An Automated Flow-Based/Digital Microfluidic Platform with on-Chip Optical Detection System for High-Throughput Gene Editing Processes

Iwai, K., Joint BioEnergy Institute
Gach, P., Joint BioEnergy Institute
Kim, P. W., Sandia National Laboratories
Raje, M., Joint BioEnergy Institute
Heinemann, J., Joint BioEnergy Institute
A. Duncombe, T., UCSF/UC Berkeley Joint Graduate Group in Bioengineering, University of California
Deng, K., Joint BioEnergy Institute
Northen, T., Joint BioEnergy Institute
Hillson, N. J., Joint BioEnergy Institute
Adams, P. D., Joint BioEnergy Institute
Singh, A. K., Joint Bioenergy Institute
We present a novel hybrid flow-based droplet and digital microfluidic system with integrated optical detection and electroporation functions. Unlike conventional microtiter plate based reactions, the droplet/digital optofluidic platform would allow completely automated genetic engineering steps using drastically smaller amounts of reagents and can be useful for application requiring high-throughput screening and reactions.

In recent years, synthetic biology has drawn significant interest for both scientific research and industrial applications such as biofuel and pharmaceutical production. Synthetic biology process requires multiple molecular biology steps making it a very time-consuming and labor-intensive effort. Using droplets as reaction chambers can be a powerful approach to improve the process with benefits including faster reactions, small volume of reagent consumption required, and better control of experimental environment. Researchers have developed numbers of microfluidic components and systems for microreactors, including flow-based droplet microfluidics [1] and electrical-based digital microfluidics (DMF) [2]. However, technical difficulties still remain to maintain both of efficiency and active control of droplets at the same time.

Here, we propose a hybrid platform of continuous-flow droplet microfluidics and DMF, integrated with on-chip optical detection. The system consists of four main parts; 1) continuous droplet generator to dispense uniform droplets, 2) multi-functional hybrid DMF to actively manipulate large numbers of droplets in a programmable manner, 3) optical detector to add on-chip capability for detection of enzymatic activities in discrete droplets, and 4) a pair of electrodes for on-chip electroporation process. Generated droplets with targets (e.g., cells) are sequentially arrayed at the multi-functional hybrid DMF part, merged with second group of droplets (e.g., DNA parts) with the DMF manipulations, and stored for incubation. Incubated droplets are transferred to the electroporation part for DNA transformation process. Droplets containing transformed cells are excited and detected with a laser beam through the optical fiber at the detection point of the optical detector/sorter. Detected signal initiates the DMF sorting process, and the droplets with fluorescence are captured and transported to the product outlet.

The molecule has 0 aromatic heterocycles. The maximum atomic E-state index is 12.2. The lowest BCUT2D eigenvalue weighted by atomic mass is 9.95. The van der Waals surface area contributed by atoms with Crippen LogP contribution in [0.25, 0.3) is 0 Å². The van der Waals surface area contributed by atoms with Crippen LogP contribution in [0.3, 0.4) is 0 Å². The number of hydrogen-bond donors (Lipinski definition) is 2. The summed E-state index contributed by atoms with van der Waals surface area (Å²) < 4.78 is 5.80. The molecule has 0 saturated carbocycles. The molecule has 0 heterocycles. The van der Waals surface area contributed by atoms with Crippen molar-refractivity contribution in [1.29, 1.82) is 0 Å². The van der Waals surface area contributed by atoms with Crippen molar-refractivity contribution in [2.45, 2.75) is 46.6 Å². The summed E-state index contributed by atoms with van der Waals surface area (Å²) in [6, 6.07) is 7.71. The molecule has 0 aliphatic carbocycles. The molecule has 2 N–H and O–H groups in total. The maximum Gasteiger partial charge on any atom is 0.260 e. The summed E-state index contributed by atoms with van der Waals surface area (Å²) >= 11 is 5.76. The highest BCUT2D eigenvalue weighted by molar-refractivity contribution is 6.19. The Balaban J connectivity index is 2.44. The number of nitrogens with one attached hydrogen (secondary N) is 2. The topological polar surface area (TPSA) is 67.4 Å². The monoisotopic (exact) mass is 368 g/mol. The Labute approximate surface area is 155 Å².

We experimentally verified our system. First, we successfully demonstrated the capability of the multi-functional DMF to trap, transport, and merge multiple aqueous droplets (~10 nl in volume) with Fluorescein in oil (HFE-7500 with 0.5 % PicoSurf surfactant) with 300 µm square chambers and electrodes. Next, we optically detected the droplets with 488nm laser excitation and an avalanche photodiode detector at the optical detector/sorter, and initiated DMF captured the fluorescent droplets. We additionally demonstrate the capability of our system for on-chip gene editing of Saccharomyces cerevisiaeutilizing the CRISPR-Cas9 based cloning-free toolkit we recently developed [3].

Results shown above clearly indicate the high-throughput and on-demand capabilities of the proposed hybrid droplet/digital optofluidic system, and we believe our automated system would significantly accelerate the synthetic biology researches and applications.


  1. S.-Y. The, et al., “Droplet Microfluidics,” Lab Chip, 2008, 8, 198-220. 
  2. P.C. Gach, et al., “A Droplet Microfluidic Platform for Automating Genetic Engineering,” ACS Synth. Biol., 2016, 5, 426-433. 
  3. A.R. Apel, et al., “A Cas9-Based Toolkit to program gene expression in Saccharomyces cerevisiae,” Nucleic Acids Res., 2017, 45, 496-508.